Tierra del Fuego, an archipelago (group of islands) at the southern tip of South America, between the Strait of Magellan and Cape Horn. Tierra del Fuego has an area of about 27,500 square miles (71,200 km2). Most of the archipelago belongs to Chile, the rest to Argentina; the two countries share only the largest island, Isla Grande de Tierra del Fuego (about 18,500 square miles [47,900 km2]). The hundreds of other islands include Capitán Aracena, Clarence, Dawson, Desolación, Hoste, Navarino, and Santa Inés.

Except for Isla Grande de Tierra del Fuego, which is largely an extension of Patagonia, the islands are part of the Andes. Peaks rise as much as 8,100 feet (2,469 m) above sea level, and many are glaciercovered. The climate is moderately cold, damp, and windy.

Sheep raising is the most widespread economic activity. Petroleum is produced and refined on the main island. There is also some fishing and lumbering. Manufacturing, mostly the assembly of electronic equipment, is developing in the Argentine cities of Ushuaia and Rio Grande. Roads connect many of the towns on the main island, which is linked by air and water transportation with the mainland. The archipelago is sparsely populated, and only a few of the native Indians remain. Virtually all the inhabitants live on Isla Grande de Tierra del Fuego; its largest towns are Porvenir (3,600) in Chile and Rio Grande (30,000) and Ushuaia (22,000) in Argentina. Punta Arenas, Chile, a mainland city of 113,661 inhabitants, is the chief commercial center for the islands.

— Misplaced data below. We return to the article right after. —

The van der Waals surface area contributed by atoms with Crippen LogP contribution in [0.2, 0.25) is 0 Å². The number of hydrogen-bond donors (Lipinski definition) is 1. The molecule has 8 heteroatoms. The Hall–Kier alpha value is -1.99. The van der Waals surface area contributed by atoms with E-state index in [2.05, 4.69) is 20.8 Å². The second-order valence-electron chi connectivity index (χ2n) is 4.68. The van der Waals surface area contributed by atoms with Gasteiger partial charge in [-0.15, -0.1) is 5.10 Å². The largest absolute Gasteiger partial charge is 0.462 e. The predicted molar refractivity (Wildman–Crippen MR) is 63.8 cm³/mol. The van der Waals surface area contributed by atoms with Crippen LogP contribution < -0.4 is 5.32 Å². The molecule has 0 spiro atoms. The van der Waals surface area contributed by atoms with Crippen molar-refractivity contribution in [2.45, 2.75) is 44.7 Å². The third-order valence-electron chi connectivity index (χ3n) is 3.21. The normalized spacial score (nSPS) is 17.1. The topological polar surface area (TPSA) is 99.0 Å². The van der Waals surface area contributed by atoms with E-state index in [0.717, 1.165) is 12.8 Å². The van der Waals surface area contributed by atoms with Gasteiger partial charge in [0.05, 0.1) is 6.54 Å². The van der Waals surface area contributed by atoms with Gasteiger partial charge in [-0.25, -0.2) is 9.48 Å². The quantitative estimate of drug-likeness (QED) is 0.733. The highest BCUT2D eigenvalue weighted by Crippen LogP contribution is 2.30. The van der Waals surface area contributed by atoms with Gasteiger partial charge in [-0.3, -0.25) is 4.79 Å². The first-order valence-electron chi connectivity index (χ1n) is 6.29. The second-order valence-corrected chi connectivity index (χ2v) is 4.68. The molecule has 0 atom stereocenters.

Ferdinand Magellan was the first European to sight the islands, in 1520; he named them Tierra del Fuego (“Land of Fire”) because of the many Indian fires he observed along the shore. The British expedition of the Beagle, for which Charles Darwin was naturalist, explored the coast, 1832–34.